Regarding matters of faith, modern society seems to be growing ever closer to the pantheistic model of ancient Greece, where all faiths and beliefs are given equal validity and where believing there is only true faith is looked upon as misguided, at best, and a possible hate crime at the extreme.
As a Bible-believing Christian, I know the only way to God is through His son, Jesus Christ. This is my rock and the foundation of my hope of life eternal.
The question remains: are there many ways to Christ? Must I speak in tongues to open the pearly gates? Or does such a practice keep me out of Heaven for being too emotional and unsophisticated? Do I need to sing from a hymnal and attend weekly potlucks to find Christ, or can I sit in a plush auditorium seat sipping a latte from the Youth Group coffee shop in the church lobby and still find Jesus?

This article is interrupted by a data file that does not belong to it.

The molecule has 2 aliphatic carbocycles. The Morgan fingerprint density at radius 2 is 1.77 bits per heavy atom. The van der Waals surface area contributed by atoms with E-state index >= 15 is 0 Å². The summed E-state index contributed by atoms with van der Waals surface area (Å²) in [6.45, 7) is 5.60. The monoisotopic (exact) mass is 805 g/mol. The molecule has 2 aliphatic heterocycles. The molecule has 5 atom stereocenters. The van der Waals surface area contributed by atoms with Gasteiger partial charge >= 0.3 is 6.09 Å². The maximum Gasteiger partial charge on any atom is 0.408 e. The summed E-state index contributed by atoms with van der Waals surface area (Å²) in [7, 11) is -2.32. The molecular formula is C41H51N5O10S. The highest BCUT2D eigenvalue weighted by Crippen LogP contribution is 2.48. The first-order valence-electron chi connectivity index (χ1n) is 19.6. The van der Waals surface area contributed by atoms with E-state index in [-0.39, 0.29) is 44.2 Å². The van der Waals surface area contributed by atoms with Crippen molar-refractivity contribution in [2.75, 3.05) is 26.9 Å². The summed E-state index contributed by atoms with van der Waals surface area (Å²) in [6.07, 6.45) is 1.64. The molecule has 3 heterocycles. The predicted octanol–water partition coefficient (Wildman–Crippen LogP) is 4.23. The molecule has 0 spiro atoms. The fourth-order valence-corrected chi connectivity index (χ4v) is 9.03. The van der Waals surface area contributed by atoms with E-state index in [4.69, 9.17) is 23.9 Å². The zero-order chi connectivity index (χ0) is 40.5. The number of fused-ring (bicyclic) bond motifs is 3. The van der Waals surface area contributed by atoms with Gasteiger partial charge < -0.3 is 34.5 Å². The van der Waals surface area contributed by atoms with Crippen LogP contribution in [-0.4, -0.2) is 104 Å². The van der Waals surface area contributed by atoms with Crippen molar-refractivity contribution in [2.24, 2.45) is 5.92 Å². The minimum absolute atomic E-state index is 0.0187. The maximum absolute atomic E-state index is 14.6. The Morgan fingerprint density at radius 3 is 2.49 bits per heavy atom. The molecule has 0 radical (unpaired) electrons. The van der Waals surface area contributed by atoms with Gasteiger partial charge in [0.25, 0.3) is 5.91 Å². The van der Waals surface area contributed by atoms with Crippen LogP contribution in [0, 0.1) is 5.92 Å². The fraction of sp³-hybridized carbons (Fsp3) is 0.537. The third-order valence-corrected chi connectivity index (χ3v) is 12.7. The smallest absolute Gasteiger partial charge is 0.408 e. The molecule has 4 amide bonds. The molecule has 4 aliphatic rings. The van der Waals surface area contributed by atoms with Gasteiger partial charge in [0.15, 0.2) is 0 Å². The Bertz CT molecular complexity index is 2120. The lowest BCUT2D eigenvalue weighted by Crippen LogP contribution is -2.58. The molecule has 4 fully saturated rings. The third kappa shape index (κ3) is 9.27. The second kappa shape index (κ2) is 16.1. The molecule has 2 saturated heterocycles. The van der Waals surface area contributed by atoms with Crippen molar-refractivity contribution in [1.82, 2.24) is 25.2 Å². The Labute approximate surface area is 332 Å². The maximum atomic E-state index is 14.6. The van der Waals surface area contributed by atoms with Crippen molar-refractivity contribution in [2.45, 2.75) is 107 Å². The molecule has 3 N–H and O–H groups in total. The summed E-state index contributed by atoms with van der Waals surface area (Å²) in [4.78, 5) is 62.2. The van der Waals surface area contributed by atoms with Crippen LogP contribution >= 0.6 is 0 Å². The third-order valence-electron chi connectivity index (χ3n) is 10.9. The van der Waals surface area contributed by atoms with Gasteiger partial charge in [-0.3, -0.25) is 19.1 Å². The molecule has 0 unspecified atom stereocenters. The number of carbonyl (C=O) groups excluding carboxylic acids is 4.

While Bible-believing Christians are one in the Spirit, we are many and varied in our worship customs and practices. In this current culture of divisiveness, many Christians have become infected with the “them against us” mentality, even toward other Christian denominations or worship styles. However, when a Methodist or Presbyterian, for instance, looks down upon a Baptist or Pentecostal, he or she wounds the Body of Christ.
Many of the New Testament instructions for doing “unto others” are meant to show the body of believers how to deal with one another, so those outside the church will “know we are Christians by our love” for each other. That love must extend beyond the walls of the local church or denomination to include all fellow believers.
What about when we come up against differences in interpretation of fundamental theology? There is guidance in Scripture for this, too, and each step is to be carried out in love for the entire body. [Matt. 18:15; 1 Cor. 5:1-13 Matt. 18:17-18; 1 Tim. 5:20; Gal. 6:1; 1 Pet. 2:11-18]
Most of us are familiar with the medical phenomenon of autoimmune diseases, where the body attacks itself in a misguided attempt at self-preservation. This is an apt metaphor for what is happening in our country and, unfortunately, in the Body of Christ, as well.